Ministry of Fear (1944)


Fritz Lang (Metropolis, M) directs this adaptation of Graham Greene’s novel about a British man (Ray Milland) recently released from an insane asylum who gets caught up in a Nazi attempt to smuggle sensitive information out of England during World War II. Lang brings a lot of style and paranoia to the film, particularly in two strong opening sequences. The first begets a mystery centered on what might be baked into a certain cake that Milland wins at a street fair with the help of a fortune teller. That sequence leads into another in which a seemingly blind man sits with Milland on a train and tries to steal that cake — a scene ending on a beautiful indoor recreation of a swamp with bombs falling. Yet another highlight includes a séance full of sketchy characters that ends in a murder.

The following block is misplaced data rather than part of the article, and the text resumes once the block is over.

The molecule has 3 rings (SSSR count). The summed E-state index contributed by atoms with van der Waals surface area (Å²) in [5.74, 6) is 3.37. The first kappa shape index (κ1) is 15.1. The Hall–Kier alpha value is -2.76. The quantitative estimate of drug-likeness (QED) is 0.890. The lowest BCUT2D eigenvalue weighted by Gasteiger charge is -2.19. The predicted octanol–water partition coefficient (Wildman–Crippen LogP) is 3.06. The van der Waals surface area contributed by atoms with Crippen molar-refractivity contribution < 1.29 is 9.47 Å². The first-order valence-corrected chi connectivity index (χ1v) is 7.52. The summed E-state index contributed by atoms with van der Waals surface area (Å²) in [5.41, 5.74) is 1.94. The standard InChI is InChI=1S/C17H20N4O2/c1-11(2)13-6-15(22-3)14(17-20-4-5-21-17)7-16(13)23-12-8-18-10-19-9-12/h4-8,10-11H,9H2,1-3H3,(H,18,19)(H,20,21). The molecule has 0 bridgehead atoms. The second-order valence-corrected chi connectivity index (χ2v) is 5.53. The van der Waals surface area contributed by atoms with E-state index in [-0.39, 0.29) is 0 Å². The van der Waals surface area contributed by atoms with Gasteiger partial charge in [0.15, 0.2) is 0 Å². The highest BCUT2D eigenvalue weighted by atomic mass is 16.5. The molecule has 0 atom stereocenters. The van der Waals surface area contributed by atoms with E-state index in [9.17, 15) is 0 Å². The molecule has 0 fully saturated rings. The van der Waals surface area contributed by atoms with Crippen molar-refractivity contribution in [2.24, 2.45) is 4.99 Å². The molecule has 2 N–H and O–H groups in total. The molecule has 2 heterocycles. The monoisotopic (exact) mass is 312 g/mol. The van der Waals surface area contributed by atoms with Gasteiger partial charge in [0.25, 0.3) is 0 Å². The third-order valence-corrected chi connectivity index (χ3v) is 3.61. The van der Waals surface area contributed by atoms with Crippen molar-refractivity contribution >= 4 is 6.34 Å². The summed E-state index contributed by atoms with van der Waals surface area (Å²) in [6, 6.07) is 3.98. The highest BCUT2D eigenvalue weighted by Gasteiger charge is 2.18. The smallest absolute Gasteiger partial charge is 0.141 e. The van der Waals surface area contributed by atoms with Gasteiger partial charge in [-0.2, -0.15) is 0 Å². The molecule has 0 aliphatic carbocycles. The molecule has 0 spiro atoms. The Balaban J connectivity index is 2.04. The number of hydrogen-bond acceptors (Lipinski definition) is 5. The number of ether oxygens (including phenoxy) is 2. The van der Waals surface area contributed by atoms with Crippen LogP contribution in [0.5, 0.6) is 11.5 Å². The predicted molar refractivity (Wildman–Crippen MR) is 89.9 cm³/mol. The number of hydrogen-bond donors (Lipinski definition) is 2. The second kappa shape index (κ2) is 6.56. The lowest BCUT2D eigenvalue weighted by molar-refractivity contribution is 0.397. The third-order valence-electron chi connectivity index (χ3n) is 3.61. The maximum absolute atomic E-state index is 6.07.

Ministry of Fear gets more conventional as it goes along and could do with stronger personalities than the likes of Milland and co-star Marjorie Reynolds. And for all the build-up, its climax feels a bit rushed. But if you’re in the mood for a old fashioned espionage flick, Lang keeps the mystery fresh for an admirably long time. And, yes, you will find out what’s in that cake.

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